Two copper plates of the early Pallava dynasty have been found in the lake, tracing its history to Langula Narasimha Deva (Langulya Gajapathi Raju) a Ganga Vanshi Odisha king, (Oddiya/Odia raju)Vaddiya Rajulu/Vaddi. According to legend, the Gajapathi fort was located at Kolleti Kota on one of the eastern islands of the lake. The enemy general "muhammadan" probably a Bahamany general encamped at "Chiguru kota" located on the shores. In some ways, the lake protected the Odia forces. The enemy finally tried to excavate a channel, the modern-day Upputeru, so that the water of the lake would empty into the sea and the level would fall so that they could attack the Gajapathi fort. The royal Odia army general sacrificed his own daughter to propitiate Gods and ensure his success against Muhammadan and her name was "Perantala Kanama". Therefore, the channel was called Perantala Kanama. Sri Peddinti Ammavari Temple is one of the oldest and famous temples found in Kolleru. The Suryavanshi Gajapatis of Odisha, on the height of their power in the 15th century, ruled over a kingdom extending from the Ganges river in the north to the Kaveri in the south under Gajapati Kapilendra Deva. But by the early 16th century, the Gajapatis lost great portions of their southern dominion to Vijayanagar and Golconda.The Gajapatis were a medieval Hindu Suryavamsi dynasty of Kalinga- Utkal Odisha who ruled large parts of Andhra Pradesh, West Bengal, Bihar and Madhya Pradesh. During the glorious reign of Kapilendra deva, the first Suryavamsi Gajapati emperor, the boundary of the Kalinga empire (Ancient Odisha) stretched from river Ganges in North to Kaveri in South and from Amarkantak in West to Bay of Bengal(Kalinga Sagara) in east. This lake has a disaster story regarding a quotation many people use it when they lost everything "Na kompa kolleru aiyindi ". It meant that back in '50s, many of the people of Telaprolu village head family's had invested and bought lands near kolleru lake, but due to expansion of lake, they lost all their properties.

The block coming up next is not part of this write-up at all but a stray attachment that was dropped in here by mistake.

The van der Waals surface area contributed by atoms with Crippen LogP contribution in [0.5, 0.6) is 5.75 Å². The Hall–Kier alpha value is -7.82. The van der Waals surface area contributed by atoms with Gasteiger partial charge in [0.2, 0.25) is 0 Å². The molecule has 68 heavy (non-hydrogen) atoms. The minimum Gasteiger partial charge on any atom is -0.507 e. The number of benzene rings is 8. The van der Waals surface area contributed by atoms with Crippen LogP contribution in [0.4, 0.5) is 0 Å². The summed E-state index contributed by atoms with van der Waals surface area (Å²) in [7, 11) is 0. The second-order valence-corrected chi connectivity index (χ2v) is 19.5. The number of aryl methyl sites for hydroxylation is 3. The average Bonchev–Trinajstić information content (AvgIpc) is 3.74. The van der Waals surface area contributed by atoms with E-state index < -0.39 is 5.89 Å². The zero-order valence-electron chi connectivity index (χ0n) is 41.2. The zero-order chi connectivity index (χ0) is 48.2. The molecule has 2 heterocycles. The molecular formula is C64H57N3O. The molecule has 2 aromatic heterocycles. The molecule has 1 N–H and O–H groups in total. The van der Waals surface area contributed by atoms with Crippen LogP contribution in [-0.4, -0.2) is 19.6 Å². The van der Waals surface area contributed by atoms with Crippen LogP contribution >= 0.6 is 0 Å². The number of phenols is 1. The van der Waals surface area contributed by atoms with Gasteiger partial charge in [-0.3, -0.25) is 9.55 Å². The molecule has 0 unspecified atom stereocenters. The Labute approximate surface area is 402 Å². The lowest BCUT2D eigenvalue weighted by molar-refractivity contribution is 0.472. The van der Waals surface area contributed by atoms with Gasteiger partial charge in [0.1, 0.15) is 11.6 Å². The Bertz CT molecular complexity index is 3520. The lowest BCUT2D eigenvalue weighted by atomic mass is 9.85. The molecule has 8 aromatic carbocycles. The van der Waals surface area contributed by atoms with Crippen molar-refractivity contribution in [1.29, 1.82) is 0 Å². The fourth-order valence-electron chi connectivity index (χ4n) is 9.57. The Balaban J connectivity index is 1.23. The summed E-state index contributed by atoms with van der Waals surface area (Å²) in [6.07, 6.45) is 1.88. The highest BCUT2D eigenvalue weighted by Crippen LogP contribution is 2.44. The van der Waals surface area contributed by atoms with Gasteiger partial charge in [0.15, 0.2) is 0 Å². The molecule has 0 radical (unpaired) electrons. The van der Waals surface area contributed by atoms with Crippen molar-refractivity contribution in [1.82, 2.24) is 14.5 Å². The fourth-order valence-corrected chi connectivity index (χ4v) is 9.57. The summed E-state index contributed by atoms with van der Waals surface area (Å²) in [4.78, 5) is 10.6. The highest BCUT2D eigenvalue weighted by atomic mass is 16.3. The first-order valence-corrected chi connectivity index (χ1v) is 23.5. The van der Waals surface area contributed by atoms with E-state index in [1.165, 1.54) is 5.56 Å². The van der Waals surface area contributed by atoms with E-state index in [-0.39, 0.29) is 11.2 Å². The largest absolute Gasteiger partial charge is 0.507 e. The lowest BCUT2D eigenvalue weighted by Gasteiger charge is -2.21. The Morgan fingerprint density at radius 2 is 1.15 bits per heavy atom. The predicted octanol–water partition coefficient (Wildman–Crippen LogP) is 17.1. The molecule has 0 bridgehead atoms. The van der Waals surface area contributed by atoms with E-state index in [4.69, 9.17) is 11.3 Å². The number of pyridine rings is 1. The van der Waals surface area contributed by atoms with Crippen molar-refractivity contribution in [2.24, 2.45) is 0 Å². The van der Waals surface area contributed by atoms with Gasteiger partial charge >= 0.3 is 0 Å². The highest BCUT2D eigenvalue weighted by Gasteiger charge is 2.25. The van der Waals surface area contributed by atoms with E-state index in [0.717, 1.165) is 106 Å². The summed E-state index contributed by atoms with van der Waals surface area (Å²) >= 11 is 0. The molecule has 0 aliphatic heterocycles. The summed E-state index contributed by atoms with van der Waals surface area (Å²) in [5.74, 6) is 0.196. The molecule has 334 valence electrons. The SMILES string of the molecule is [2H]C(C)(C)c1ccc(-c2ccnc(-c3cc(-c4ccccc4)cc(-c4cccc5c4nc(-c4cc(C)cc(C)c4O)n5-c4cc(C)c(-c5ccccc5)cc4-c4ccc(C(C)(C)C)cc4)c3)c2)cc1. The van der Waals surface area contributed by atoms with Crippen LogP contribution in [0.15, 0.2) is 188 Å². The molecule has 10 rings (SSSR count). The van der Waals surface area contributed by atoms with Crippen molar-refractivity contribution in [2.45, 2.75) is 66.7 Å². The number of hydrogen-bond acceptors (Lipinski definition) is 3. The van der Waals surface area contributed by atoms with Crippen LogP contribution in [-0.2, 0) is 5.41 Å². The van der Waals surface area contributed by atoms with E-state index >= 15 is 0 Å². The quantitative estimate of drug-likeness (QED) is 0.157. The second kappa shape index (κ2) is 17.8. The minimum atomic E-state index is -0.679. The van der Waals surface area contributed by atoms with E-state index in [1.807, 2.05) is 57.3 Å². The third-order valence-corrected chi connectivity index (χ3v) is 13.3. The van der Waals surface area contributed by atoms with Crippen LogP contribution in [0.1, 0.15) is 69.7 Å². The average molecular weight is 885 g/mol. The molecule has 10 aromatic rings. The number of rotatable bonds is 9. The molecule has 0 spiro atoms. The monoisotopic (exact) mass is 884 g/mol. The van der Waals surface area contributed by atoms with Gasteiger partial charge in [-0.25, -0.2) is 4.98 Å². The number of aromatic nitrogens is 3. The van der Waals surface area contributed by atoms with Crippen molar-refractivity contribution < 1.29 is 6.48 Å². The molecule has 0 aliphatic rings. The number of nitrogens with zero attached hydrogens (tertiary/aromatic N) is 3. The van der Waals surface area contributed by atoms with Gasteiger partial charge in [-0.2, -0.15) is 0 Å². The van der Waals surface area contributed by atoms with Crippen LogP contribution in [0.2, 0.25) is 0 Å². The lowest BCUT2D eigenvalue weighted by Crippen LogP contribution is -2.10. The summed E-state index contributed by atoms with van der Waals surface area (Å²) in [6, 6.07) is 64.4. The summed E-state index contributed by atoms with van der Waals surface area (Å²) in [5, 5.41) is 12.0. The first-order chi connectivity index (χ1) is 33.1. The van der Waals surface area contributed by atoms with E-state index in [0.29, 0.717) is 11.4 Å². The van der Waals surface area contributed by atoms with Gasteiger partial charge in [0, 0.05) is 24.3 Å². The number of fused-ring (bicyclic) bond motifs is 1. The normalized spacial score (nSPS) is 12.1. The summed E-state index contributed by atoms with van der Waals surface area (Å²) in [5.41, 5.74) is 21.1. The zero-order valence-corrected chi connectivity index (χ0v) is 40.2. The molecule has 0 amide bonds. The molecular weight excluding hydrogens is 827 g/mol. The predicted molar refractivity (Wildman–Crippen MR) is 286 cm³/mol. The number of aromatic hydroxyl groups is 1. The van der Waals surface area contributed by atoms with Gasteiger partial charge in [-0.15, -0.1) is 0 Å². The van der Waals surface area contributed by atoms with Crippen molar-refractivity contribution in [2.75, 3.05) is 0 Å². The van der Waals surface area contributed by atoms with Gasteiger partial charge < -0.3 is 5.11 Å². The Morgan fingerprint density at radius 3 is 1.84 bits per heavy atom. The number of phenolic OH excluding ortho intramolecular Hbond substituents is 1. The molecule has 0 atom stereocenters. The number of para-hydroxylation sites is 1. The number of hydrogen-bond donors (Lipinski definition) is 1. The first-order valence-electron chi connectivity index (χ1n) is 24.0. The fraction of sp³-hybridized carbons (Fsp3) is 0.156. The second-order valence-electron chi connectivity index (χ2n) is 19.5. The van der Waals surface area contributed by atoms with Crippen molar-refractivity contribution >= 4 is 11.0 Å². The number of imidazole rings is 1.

The sanctuary has the following watch towers for sighting the birds.
Atapaka: 1.5 km from Kaikaluru to see varieties of waterfowl. Murthyraju tank 8 km from Nidamarru East Chodavaram: 25 km from Eluru where openbill storks nest in colonies from July to December.
The sanctuary is approachable from all four sides of the lake by road, directly to the following places:
- Atapaka – 2.5 km from Kaikaluru town
- Bhujabalapatnam – 6 km from Kaikaluru
- pallevada −9 km from kaikaluru town
- Kovvada Lanka—7 km from Kaikaluru town *Murthiraju Tanks – 8 km from Nidamarru
- Gudivakalanka – 3 km from Gudivakalanka or 15 km from Eluru, The nearest city by road or rail.
- Prathikola Lanaka or 19 km from Eluru. The nearest city is Eluru, which is 35 km by road.
- Kolletikota −18 km from Kaikalur.
- Ramsar Convention Ramsar Convention of Kolleru Lake www.ramsar.org
- "Kolleru Lake". Ramsar Sites Information Service. Retrieved 25 April 2018.
- "Kolleru Water Lake". aptdc.gov.in. Retrieved 8 February 2018.
- "Watershed map of east flowing rivers between Godavari and Krishna basins" (PDF). Retrieved 31 March 2016.
- "Worries grow as kolleru shrinks". Retrieved 31 March 2016.
- "Ramsar List" (PDF). Ramsar.org. Retrieved 31 March 2013.
- Ramsar Convention Ramsar Convention of Kolleru Lake www.rsis.ramsar.org
- "Accommodation at vijayawada". Archived from the original on 29 June 2014. Retrieved 6 December 2013.
History of Kolleru: The Imperial Gazetteer of India By Sir William Wilson Hunter, volume ix
- "Kolleru Lake". WWF India. Archived from the original on 9 February 2007. Retrieved 1 June 2018.
- Ramana Rao, G.V. (26 May 2006). "Waiting for the birds of good fortune". The Hindu. Retrieved 1 June 2018.